“Sexually transmitted diseases are serious diseases that impact many Pennsylvanians each year,” Acting Secretary Beam said. “It is essential that all residents are aware of the risks and dangers associated with STDs. Many of these diseases can be easily diagnosed and treated, which is why we encourage all residents to talk to their doctor about getting tested so we can further prevent diseases and keep our residents healthy.”
Please join Human Services Center Corporation in honoring National Women and Girls HIV/AIDS Awareness Day on Tuesday, March 9 at 5:00PM via Zoom. We will discuss women’s sexual health, women and HIV, and healthy living with HIV. RSVP here. If you have questions, please contact firstname.lastname@example.org or 412-436-9537.
Researchers from Duke University School of Nursing in Durham, N.C., are turning to a ubiquitous locale — beauty salons — to help raise HIV prevention awareness among Black women in the South. Salons are often considered safe spaces for intimate conversations.
The numbers highlight the stark need: Black women, who make up 13% of the U.S. population, account for 64% of new HIV infections among U.S. women. They also make up 69% of all new HIV infections in the South, according to the Centers for Disease Control and Prevention.
Schenita D. Randolph, PhD, MPH, RN, CNE, and her research partner, Ragan Johnson, DNP, APRN-BC, both assistant professors at Duke University, developed a strategy to help prevent HIV spread in their region by focusing on Black women who have not been exposed to the virus.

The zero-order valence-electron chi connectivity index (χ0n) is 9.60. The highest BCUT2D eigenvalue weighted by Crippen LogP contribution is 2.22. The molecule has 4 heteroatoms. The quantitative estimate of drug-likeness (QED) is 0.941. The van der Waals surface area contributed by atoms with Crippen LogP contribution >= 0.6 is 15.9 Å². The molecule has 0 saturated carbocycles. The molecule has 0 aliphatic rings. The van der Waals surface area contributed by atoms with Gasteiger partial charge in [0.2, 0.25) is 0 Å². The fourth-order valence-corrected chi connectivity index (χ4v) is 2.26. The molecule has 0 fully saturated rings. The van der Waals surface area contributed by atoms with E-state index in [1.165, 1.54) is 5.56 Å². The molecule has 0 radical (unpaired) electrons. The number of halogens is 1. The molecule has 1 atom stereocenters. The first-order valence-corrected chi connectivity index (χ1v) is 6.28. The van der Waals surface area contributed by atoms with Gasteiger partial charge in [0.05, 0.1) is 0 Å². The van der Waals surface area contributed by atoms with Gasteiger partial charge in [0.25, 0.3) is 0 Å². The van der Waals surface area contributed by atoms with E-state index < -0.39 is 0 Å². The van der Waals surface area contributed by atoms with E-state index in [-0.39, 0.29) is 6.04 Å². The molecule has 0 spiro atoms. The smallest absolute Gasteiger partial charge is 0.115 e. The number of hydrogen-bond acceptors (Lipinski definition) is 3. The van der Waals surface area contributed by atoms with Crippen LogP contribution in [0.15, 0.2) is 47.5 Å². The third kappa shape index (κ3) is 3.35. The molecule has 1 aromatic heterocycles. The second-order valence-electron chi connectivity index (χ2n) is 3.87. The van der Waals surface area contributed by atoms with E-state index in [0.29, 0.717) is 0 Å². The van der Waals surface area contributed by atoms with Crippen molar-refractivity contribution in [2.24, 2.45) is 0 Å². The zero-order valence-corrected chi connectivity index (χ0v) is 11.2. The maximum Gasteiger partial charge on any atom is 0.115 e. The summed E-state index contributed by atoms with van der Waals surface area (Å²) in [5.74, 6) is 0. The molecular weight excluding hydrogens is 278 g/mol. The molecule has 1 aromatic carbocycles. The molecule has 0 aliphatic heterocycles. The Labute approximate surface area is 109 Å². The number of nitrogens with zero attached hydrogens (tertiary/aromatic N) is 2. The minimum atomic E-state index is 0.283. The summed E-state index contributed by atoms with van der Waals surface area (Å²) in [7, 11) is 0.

The strategy involves training stylists to start conversations about HIV, educating women about HIV prevention, and linking them to prevention medication (pre-exposure prophylaxis or PrEP).
The research team received two-year funding from Gilead Sciences, which manufactures the HIV prevention medication Truvada, to put a pilot program in place.
Randolph explained that 44% of the people who could benefit from PrEP in the U.S. are African American (500,000). However, only 1% in that group have been prescribed PrEP, despite evidence that if taken once a day it can lower a person’s risk for getting HIV through sex by more than 90%.